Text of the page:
When Etihad Airways announced earlier this month they were upping the ante for lovers of luxury-in-the-skies with the creation of The Residence – a fully-fledged apartment on its A380 planes for first-class passengers who prefer to do their long-haul travel lying down – the attention of Australian business travellers turned firmly towards the airline.
For the fledgling carrier to make such a bold play in the highly competitive luxury travel market was like a marker in the sand. A mile-high statement designed to attract attention as much as it was to attract travellers.
And so it got us wondering. If they were going to create an entire “apartment” for their first class passengers, what was going on just that little bit further back in the bus with their business class offering?
Lots, as it turns out.
On a recent trip to Europe, to cover the Cannes Film Festival, the gods of upgrade smiled down upon me. At the check-in counter my 48K transformed magically into a 9A – and a journey that I was bracing myself to endure became one that I was able to savour.
The first thing to note about the Etihad business class experience is the exceedingly high level of service. From Sydney to Abu Dhabi and on to Paris, the ground crew manning the check-in desks, lounges and departure gates could not have been more obliging. It’s a credit to an airline undergoing rapid growth that it manages to maintain personalised, personable service at the ground crew level – an area so often left to slip by other airlines.
The second thing to note about the Etihad business class experience is the quality of the brand new business and first class lounges that the airline has built both in Sydney and Abu Dhabi.
My flight left Sydney at 2pm, which meant a leisurely lunch could be taken in the lounge. And we’re not talking a cold cuts buffet or a beef curry in a bain marie. Guests select their pre-flight meal from an a la carte menu, whereupon a team of chefs prepare it in the adjoining kitchen. Silver service, linen napkins and a wine list that is surprisingly comprehensive mean you find yourself willing the clock to slow down and delay your departure.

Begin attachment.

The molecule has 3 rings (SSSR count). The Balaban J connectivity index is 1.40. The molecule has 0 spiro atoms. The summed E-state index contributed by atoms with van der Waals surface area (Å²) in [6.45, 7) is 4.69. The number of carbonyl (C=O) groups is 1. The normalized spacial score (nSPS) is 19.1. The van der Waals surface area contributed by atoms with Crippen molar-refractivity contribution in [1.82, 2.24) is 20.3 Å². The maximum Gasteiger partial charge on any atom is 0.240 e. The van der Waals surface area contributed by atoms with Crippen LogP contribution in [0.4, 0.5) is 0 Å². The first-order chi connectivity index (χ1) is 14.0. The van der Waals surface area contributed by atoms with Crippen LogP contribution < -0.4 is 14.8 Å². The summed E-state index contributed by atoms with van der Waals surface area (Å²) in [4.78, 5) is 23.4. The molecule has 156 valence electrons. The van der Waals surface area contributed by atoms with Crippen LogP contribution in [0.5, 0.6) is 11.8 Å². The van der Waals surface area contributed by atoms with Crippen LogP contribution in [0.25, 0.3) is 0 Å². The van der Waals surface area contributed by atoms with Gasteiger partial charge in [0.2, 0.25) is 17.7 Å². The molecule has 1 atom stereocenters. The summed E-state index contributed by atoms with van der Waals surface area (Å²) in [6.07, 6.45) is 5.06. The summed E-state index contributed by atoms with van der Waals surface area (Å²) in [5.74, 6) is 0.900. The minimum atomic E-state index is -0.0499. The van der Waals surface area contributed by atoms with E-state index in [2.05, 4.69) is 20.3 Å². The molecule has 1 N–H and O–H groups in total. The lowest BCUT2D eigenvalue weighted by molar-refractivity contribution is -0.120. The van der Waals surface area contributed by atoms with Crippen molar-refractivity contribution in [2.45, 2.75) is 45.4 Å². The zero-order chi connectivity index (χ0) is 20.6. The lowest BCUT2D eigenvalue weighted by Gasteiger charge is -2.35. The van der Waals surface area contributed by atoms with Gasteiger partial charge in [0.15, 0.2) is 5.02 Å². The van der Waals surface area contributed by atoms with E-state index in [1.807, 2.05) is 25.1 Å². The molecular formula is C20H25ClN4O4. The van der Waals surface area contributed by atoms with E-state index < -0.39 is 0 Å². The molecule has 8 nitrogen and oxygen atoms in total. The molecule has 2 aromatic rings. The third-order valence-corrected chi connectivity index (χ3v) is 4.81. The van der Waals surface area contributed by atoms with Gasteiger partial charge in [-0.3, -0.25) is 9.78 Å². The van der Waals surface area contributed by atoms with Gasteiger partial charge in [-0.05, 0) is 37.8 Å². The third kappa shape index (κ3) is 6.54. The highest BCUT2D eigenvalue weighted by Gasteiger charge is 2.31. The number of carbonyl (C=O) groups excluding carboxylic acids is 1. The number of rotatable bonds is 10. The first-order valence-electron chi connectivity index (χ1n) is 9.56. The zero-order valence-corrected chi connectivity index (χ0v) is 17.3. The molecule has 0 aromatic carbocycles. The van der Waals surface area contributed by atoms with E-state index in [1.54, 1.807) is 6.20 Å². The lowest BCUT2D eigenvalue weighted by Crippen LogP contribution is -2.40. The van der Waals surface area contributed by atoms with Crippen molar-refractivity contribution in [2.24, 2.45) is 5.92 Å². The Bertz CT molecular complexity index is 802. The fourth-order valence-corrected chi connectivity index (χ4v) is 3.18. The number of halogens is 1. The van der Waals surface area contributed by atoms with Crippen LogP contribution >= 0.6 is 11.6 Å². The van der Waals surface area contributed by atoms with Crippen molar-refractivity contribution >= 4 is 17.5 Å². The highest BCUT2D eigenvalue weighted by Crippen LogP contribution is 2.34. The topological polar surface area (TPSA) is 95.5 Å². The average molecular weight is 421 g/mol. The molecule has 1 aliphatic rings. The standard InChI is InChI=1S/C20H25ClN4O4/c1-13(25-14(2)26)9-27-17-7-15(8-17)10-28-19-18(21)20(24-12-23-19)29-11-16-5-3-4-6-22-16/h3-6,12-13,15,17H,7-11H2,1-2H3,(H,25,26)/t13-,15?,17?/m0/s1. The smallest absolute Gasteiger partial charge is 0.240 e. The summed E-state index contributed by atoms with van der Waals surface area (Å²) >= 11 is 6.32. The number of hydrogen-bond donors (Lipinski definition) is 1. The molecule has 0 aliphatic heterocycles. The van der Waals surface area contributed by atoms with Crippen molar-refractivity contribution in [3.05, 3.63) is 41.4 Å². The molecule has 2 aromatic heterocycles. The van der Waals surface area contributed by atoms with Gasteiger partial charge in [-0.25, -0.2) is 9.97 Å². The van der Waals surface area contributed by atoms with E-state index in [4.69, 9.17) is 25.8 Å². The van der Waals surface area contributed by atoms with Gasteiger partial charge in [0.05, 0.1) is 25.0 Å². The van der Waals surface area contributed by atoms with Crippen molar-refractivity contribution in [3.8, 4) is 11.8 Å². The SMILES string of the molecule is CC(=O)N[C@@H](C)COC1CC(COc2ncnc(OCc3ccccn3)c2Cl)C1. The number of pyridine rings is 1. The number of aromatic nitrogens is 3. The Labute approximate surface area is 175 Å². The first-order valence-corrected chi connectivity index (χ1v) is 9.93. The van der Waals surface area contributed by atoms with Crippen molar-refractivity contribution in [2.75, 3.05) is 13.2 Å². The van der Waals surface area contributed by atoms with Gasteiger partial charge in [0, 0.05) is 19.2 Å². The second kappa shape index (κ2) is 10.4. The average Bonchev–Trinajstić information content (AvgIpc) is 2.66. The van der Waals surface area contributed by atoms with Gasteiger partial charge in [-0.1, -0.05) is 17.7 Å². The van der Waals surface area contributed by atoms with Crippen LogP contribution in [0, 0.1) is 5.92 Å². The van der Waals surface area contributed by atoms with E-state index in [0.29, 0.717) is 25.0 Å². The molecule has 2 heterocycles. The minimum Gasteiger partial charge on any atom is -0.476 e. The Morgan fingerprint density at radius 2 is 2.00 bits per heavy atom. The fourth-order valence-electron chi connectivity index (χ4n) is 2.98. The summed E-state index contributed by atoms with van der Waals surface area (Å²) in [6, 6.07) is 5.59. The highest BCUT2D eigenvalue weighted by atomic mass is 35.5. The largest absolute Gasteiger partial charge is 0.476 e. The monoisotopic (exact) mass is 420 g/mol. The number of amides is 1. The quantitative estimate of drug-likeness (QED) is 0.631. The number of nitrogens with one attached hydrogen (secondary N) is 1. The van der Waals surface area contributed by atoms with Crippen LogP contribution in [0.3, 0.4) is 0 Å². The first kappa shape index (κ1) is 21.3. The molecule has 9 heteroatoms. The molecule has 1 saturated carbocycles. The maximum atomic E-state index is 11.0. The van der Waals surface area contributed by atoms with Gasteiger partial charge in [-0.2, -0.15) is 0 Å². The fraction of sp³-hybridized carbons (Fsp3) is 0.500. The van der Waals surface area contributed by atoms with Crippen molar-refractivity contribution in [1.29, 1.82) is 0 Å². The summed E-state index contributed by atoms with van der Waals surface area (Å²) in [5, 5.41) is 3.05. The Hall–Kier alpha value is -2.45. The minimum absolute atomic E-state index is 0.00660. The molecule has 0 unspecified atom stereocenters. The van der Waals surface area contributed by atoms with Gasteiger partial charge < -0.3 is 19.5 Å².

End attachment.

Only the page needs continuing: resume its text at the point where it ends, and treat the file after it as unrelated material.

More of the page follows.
The lounge itself has been sleekly designed. A touch of wood panelling, a lot of white leather furniture with alloy highlights. It’s all very modern traveller.
On board, and once you are finally in the air, the service continues to the same high-standard set down on the ground. Though you can’t imagine eating another thing, orders for dinner are taken before the flight takes off, minimising that post-take-off fussing for which airlines the world over are renowned. Overall, it leaves you more time to plot out your movie binge – poring over the forty-plus feature films on offer.
The entertainment system is adequate for business. The screens are big, the navigation is relatively straightforward and the ability to pause, rewind and fast-forward means you can pop up and down to the bathroom without worrying you’re going to miss a vital scene in the whodunnit.